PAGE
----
Are most amps clipping and most speakers strained or destroyed with home theater? - AVS Forum
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post #1 of 10 Old 01-02-2014, 04:54 AM - Thread Starter
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I don't get how they survive some soundtracks. Our least efficient speaker (surround) is 96 dB at 1 watt at i meter. Each speaker is fed by one channel of a set of 2 channel audiophile power amps. The RMS power of each channel of each amp is 120 watts rated conservatively (the manufacturer says 150 watts), with all channels operating. The surround speakers have a continuous rating of 100 watts, with peaks acceptable at 400 watts.

An efficiency rating I see a lot in HT is 90 dB @ 1W @1M. Our conservatively rated 120 watt amps into our least efficient 96 dB sensitive speaker should produce SPL in the room equal to a hardy 90 dB speaker receiving 480 watts, wouldn't it? Who has 480 watts of power or more through each of their channels? Yet when we play certain films (Star Trek Into Darkness, Loopers, The Grey) at Audyssey/THX reference level we really worry about our speakers. They sound quite clean and undistorted, but we worry that the next explosion, crash, clang or scrape may take them out. We start out most films at Audyssey determined reference level, and end up turning down the main volume control anywhere from 1 or 2 dB to 5 dB for Star Trek Into darkness, and we still found it overwhelming. We love loud sound, particularly when artistically done, but worry about the equipment -- ours and that of everybody else.
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post #2 of 10 Old 01-02-2014, 05:19 AM
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Quote:
Originally Posted by garygarrison View Post

I don't get how they survive some soundtracks. Our least efficient speaker (surround) is 96 dB at 1 watt at i meter. Each speaker is fed by one channel of a set of 2 channel audiophile power amps. The RMS power of each channel of each amp is 120 watts rated conservatively (the manufacturer says 150 watts), with all channels operating. The surround speakers have a continuous rating of 100 watts, with peaks acceptable at 400 watts.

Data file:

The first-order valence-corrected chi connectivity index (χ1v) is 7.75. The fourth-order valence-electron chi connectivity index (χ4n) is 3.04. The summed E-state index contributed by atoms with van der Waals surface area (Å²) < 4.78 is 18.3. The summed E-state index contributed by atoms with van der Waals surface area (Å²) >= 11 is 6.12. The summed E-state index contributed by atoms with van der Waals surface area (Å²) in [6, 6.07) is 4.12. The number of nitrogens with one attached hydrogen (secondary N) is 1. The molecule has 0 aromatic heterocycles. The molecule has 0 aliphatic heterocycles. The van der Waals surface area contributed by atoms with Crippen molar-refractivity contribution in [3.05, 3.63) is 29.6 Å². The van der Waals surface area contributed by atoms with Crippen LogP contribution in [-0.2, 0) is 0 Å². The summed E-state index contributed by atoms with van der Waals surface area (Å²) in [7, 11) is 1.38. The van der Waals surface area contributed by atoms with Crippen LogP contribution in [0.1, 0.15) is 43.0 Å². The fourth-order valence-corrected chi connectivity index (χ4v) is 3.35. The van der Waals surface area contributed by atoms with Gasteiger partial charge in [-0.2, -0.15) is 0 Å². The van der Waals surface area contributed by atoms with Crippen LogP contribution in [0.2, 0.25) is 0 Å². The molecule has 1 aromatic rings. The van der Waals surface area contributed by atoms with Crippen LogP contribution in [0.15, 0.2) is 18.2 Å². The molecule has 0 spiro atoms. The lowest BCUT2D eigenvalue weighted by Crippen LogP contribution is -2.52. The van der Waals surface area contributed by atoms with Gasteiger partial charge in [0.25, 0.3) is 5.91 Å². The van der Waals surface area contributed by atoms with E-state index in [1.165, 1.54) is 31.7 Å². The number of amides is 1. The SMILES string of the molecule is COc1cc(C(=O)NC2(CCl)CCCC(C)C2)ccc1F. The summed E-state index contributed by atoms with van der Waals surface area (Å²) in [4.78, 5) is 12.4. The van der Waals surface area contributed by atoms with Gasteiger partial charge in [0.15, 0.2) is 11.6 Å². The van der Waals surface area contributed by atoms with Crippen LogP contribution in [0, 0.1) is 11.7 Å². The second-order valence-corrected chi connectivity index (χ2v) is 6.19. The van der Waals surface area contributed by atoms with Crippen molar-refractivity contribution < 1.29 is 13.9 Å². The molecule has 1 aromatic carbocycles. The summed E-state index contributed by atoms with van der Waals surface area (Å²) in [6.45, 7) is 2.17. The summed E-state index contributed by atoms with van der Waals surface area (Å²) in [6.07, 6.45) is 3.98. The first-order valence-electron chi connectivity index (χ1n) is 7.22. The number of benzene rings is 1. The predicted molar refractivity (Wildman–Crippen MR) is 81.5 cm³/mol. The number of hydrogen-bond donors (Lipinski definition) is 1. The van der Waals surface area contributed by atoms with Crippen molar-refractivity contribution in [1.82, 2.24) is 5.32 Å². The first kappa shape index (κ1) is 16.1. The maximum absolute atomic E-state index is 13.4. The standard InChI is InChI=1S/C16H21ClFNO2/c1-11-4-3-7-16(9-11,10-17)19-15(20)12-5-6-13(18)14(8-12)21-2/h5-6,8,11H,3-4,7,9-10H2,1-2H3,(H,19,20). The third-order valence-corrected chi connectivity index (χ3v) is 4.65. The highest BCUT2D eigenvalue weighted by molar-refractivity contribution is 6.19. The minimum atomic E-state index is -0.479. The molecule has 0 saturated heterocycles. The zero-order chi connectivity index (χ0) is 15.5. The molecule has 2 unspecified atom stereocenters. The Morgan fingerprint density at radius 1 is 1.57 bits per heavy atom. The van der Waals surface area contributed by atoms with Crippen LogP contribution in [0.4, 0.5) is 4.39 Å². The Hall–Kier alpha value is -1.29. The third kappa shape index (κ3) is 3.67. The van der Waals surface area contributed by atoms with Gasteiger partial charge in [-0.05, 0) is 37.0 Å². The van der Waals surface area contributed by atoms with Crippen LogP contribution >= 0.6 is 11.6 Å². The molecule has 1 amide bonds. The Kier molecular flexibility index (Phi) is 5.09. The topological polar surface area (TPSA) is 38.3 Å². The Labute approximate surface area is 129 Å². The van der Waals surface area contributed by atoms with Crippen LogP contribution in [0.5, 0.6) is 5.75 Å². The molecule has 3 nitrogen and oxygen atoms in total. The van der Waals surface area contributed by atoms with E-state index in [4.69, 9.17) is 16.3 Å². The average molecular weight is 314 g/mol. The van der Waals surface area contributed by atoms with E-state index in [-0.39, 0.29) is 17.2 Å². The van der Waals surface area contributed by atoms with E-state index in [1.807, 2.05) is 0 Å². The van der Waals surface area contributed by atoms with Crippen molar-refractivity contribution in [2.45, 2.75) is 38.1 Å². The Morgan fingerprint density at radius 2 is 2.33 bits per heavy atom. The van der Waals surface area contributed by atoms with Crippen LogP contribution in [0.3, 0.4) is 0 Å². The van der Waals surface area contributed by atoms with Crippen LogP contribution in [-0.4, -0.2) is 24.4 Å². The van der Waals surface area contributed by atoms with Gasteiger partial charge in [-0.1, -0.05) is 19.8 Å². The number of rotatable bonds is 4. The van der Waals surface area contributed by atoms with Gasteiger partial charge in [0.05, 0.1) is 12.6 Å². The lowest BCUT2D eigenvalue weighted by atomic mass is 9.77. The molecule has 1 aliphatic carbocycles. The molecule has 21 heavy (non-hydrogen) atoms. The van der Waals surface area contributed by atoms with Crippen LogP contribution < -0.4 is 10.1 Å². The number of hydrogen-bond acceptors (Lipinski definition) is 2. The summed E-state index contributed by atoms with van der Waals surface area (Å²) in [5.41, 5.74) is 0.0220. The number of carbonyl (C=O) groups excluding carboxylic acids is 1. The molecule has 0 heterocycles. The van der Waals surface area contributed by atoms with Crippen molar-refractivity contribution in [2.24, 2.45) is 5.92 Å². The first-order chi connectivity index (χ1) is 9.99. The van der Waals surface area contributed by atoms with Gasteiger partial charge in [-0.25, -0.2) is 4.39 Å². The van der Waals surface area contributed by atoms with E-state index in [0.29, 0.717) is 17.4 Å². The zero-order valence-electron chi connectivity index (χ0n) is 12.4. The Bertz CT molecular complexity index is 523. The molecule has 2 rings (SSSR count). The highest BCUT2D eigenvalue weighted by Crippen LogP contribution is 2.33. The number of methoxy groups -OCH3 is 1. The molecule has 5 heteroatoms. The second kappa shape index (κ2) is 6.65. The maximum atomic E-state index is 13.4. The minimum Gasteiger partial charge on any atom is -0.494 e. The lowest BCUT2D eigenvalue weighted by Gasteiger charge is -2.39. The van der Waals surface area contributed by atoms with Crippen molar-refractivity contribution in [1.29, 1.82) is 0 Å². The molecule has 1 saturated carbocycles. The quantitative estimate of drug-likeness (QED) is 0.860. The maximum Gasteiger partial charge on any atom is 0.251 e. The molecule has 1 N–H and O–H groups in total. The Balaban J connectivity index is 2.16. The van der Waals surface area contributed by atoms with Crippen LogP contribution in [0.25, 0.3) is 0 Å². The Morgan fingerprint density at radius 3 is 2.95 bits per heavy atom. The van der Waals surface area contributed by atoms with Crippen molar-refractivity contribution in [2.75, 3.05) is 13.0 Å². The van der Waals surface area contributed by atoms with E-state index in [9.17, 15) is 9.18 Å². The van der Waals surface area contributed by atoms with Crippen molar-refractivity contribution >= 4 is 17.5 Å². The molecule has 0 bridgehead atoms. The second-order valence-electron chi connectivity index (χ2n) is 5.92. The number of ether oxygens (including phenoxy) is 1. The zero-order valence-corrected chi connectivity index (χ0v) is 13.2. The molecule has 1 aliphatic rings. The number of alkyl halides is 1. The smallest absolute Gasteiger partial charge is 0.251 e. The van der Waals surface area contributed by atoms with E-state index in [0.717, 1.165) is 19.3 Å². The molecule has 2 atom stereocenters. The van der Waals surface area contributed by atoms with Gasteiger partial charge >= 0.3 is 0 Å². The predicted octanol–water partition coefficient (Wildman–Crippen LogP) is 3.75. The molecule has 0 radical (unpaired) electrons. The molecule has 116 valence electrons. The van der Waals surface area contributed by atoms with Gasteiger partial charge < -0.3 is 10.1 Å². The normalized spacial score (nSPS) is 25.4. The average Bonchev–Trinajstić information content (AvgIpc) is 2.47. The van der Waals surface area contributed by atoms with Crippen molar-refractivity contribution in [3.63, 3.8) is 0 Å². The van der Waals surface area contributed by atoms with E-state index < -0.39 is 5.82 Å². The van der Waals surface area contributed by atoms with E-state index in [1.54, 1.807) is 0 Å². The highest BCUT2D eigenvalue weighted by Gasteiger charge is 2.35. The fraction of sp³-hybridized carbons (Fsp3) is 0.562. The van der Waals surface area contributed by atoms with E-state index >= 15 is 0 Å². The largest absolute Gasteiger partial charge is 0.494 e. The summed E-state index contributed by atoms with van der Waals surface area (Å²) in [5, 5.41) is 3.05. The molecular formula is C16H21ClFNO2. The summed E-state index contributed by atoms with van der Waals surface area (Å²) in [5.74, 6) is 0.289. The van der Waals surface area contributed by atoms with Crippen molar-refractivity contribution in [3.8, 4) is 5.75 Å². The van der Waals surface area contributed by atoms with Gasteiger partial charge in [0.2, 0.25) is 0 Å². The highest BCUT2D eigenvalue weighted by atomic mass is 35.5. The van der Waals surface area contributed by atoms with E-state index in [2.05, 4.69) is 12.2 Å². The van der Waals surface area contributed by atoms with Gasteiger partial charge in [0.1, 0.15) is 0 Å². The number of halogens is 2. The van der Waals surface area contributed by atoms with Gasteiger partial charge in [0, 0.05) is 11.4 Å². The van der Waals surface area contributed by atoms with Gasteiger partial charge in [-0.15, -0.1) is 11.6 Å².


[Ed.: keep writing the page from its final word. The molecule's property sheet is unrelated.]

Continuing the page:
Where is the problem?

Your audiophile power amps are in the same power range as the amps in a good AVR.
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An efficiency rating I see a lot in HT is 90 dB @ 1W @1M. Our conservatively rated 120 watt amps into our least efficient 96 dB sensitive speaker should produce SPL in the room equal to a hardy 90 dB speaker receiving 480 watts, wouldn't it? Who has 480 watts of power or more through each of their channels?

The obvious flaw in the above discussion is that it seems to ignore the fact that people only turn their systems up as loud as they want to hear. Most normal people don't listen at arbitrarily high levels.

The THX standards for SPL are reference level = 85 dB, and peak level - 105 dB. 85 dB happens to be close to the level at which most undamanged ears are the most sensitive to small details. 105 dB corresponds to a 20 dB peak-to-average level which covers 95%+ of all real world musical and dramatic recorfdings.

Here is a typical calculation of expected max SPL in a typical home system:


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Yet when we play certain films (Star Trek Into Darkness, Loopers, The Grey) at Audyssey/THX reference level we really worry about our speakers.

Is this about audio nervosa or a technical problem? ;-)
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They sound quite clean and undistorted, but we worry that the next explosion, crash, clang or scrape may take them out. We start out most films at Audyssey determined reference level, and end up turning down the main volume control anywhere from 1 or 2 dB to 5 dB for Star Trek Into darkness, and we still found it overwhelming. We love loud sound, particularly when artistically done, but worry about the equipment -- ours and that of everybody else.

Maybe you are worrying about your speakers because its just too loud for your preferences. Just a thought.
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post #3 of 10 Old 01-02-2014, 06:04 PM - Thread Starter
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Originally Posted by arnyk View Post

Where is the problem?
...
Is this about audio nervosa or a technical problem? ;-)
Maybe you are worrying about your speakers because its just too loud for your preferences. Just a thought.

Sorry I wasn't very clear. I have two different concerns:
  • My only worry with my own system is that the three movies I cited seem to have some ultra loud, high impact, sounds -- in both the bass and also in the midrange where my front speakers are operating. Even though (at Reference) the regular channels are restricted to 105 dB at the listening position (12.5 feet from the screen for us), and the subwoofer bass goes no higher than 115 dB, I'm guessing that these three movies, and ones like them, have a great number of sounds pushed up to just below the upper limit (105/115) by the mixers turning up the sliders and using a limiter to, well, limit. Another, but surprising, example of the loudness wars. The dialog seems fine, by the way, but those special effects are clustered at the top. We like running at Reference, but can't without attacks of the audio nervosa you mention, with a few films, such as these.